Food, Aid Distributions Reach Thousands of People in Remote Districts in Nigeria

Photo courtesy of Carl & Roxane Hill
A distribution of food and other aid in a remote area of northeast Nigeria is carried out by the EYN Disaster Management Team of Ekklesiyar Yan’uwa a Nigeria. This and other food and aid distributions are funded by generous giving from the Church of the Brethren in the United States, and are part of the Nigeria Crisis Response.

By Roxane Hill, consolidated from reporting by the EYN Crisis Management Team

The EYN Crisis Management Team of Ekklesiyar Yan’uwa a Nigeria (the Church of the Brethren in Nigeria) has been very busy with food distributions. In the last few weeks, your donations have provided food for more than 988 families (about 6,000 individuals). Food was distributed to three remote districts that had never received help because they were still in dangerous and unsafe areas.

In related news, three new American volunteers have begun terms of service in Nigeria: Tom and Janet Crago, and Jim Mitchell.

Mussa District

Most of the people displaced from this district had relocated back home, but they were attacked for the second and third time by the Boko Haram extremist Islamist insurgents. The community was burned and many people were killed. The displaced people have taken refuge in Wamdeo, a neighboring village.

The EYN Crisis Management Team provided some 277 households with rice, detergent, cooking oil, Maggi (cooking flavoring), soap, salt, and personal care items.

Dille District

The people displaced from Dille also have returned home. The EYN Crisis Management Team assisted in this relocation of 654 families. However, Dille was attacked a few days before the distribution of relief goods. Soldiers around the community were able to restore order and the people are living well and going about their normal activities. The EYN Disaster Management Team along with two representatives from Christian Aid Ministries, a partner organization in the Nigeria Crisis Response effort, went to Dille under Nigerian military escort to ensure a safe distribution.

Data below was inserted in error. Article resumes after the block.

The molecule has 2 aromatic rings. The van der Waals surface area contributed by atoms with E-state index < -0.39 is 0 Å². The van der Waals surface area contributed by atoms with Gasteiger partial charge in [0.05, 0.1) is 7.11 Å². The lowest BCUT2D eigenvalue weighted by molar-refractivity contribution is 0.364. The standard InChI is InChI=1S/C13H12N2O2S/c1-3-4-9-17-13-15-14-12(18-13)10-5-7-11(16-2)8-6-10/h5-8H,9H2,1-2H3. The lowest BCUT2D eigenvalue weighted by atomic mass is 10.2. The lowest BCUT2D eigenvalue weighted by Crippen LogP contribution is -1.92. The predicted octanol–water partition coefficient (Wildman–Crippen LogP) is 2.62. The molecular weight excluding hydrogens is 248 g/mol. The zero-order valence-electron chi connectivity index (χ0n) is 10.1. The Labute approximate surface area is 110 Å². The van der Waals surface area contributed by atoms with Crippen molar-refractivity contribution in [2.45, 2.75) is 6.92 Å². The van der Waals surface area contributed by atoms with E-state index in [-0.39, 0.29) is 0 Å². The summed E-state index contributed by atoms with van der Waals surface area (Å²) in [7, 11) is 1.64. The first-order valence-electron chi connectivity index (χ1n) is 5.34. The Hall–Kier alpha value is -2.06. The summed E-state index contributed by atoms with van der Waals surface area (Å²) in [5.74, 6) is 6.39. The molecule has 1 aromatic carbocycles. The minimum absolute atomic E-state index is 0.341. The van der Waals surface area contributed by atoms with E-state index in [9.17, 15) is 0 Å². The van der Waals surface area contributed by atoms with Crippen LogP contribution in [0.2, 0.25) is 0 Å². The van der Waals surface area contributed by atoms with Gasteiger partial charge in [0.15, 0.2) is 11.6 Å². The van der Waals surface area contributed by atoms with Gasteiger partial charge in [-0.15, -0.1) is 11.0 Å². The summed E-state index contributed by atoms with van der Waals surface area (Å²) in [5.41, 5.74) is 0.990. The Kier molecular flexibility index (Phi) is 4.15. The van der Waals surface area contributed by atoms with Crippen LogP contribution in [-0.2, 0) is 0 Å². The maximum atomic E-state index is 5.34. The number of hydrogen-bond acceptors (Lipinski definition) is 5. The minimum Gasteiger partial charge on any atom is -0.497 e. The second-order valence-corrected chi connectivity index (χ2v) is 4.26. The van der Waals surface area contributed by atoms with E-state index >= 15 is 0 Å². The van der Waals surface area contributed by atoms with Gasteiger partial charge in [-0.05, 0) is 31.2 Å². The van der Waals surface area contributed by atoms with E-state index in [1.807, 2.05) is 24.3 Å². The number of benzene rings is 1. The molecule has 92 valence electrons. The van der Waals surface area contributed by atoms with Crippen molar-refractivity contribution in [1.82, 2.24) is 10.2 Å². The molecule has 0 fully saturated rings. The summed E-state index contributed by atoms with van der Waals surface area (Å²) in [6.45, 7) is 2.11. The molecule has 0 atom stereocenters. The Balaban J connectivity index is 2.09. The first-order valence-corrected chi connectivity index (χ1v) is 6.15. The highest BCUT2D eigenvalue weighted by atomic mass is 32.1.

Ado Kasa

Ado Kasa is another community in Nassarawa State where IDPs (internally displaced people) have relocated and are staying. It is not an IDP camp but a community where people stay in rented houses. Some 57 households have found refuge at Ado Kasa where they have a church with a pastor assigned to them from the EYN Headquarters.

The community faces many health challenges, especially the pregnant women who have to travel to another town for medical services. When the people of Ado Kasa received the distribution of bags of corn, they danced and were happy, saying it is more than anything they have ever received.

New Nigeria volunteers

In related news, three new Church of the Brethren volunteers are serving in Nigeria. Two of the three–Tom Crago and Jim Mitchell–gave presentations during a gathering of the District Church Council (DCC) secretaries of EYN, who were called together by EYN president Samuel Dante Dali on Aug. 5-6 to discuss pertinent issues regarding their leadership in the recovery and revitalization of EYN as a church. Also currently volunteering in Nigeria is Janet Crago.

Colorado residents Tom and Janet Crago began their service in Nigeria after Annual Conference, and are expected to work in Nigeria through September. They have extensive experience from previous terms of service in Nigeria when they helped EYN with pension programs and demographic work.

Jim Mitchell, an Ohio resident, began his service in Nigeria on July 3. This is his first time in Nigeria. He brings to the position many years of chaplaincy at hospitals in the Columbus area, and will serve as a listening ear for the many EYN leaders who themselves are suffering from trauma and have been displaced from their homes.

— Roxane and Carl Hill serve as co-directors of the Nigeria Crisis Response. For more about the Nigeria Crisis Response of the Church of the Brethren in cooperation with Ekklesiyar Yan’uwa a Nigeria (EYN, the Church of the Brethren in Nigeria) and other partner organizations, go to . Read stories from the crisis response effort on the Nigeria blog at .